Space is pitch black, so why will US Space Force members wear camo uniforms?

Joel Shannon, USA TODAY

The void of space is pitch black with pinpoints of distant light. So why will some members of the newly-formed U.S. Space Force be clothed in green and brown camouflage?

It's a question that many asked on social media after the Space Force tweeted a photo of its utility uniform on Friday. 

"Camo in space?" one commenter wrote, musing about wasted taxpayer dollars.

The Space Force had a quick answer: The service members wearing the uniform will be working on the ground, and using existing uniform designs is saving taxpayer dollars.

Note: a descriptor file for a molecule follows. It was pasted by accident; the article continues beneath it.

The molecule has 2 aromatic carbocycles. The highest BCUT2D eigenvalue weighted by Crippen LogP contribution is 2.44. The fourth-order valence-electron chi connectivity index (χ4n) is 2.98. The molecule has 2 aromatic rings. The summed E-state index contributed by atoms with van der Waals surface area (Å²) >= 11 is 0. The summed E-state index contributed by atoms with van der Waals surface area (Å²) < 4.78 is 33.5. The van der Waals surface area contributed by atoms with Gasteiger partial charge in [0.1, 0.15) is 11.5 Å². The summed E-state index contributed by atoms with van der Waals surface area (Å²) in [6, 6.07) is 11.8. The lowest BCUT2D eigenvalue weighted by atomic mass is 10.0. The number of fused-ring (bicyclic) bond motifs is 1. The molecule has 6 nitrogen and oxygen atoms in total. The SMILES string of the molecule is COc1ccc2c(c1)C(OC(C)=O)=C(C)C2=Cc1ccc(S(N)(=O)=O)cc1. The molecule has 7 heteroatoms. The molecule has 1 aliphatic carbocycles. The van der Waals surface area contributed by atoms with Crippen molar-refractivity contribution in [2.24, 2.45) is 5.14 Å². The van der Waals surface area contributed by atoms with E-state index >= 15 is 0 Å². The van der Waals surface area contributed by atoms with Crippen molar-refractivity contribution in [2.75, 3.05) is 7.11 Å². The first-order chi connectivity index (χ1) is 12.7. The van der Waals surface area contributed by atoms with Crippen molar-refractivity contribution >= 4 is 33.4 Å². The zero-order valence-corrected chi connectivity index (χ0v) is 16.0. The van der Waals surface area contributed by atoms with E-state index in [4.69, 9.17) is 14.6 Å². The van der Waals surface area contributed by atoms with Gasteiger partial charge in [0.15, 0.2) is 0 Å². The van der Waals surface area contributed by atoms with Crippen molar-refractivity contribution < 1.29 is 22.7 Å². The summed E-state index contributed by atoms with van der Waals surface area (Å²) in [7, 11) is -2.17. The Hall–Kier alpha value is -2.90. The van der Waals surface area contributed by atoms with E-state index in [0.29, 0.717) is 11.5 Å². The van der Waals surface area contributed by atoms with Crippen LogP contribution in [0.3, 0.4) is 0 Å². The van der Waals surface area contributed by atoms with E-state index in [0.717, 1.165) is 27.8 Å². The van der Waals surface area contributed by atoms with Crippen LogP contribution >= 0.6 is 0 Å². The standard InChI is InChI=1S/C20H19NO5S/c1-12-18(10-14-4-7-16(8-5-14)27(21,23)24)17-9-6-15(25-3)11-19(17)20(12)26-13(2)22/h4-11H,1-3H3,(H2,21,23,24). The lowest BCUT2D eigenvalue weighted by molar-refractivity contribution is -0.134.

In another explanation, the official Space Force Twitter account said the uniforms will be worn by Space Operators, working from Earth alongside service members in the U.S. Air Force and U.S. Army.

Watch: Gen. Raymond sworn in as Chief of Space Operations

Background: Trump signs defense bill that creates Space Force

The Space Force was established in December after President Donald Trump had long said it was a necessary part of the U.S. military, citing threats from China and Russia and the nation’s reliance on satellites for defense operations.

"Space Com will defend America's vital interest in space, the next war-fighting domain," Trump told reporters in August. "The dangers to our country constantly evolve, and so must we."   

Trump said U.S. adversaries are weaponizing "Earth's orbits with new technology targeting American satellites."

Contributing: John Fritze 

This article originally appeared on USA TODAY: US Space Force uniform: It's camo to save money, military says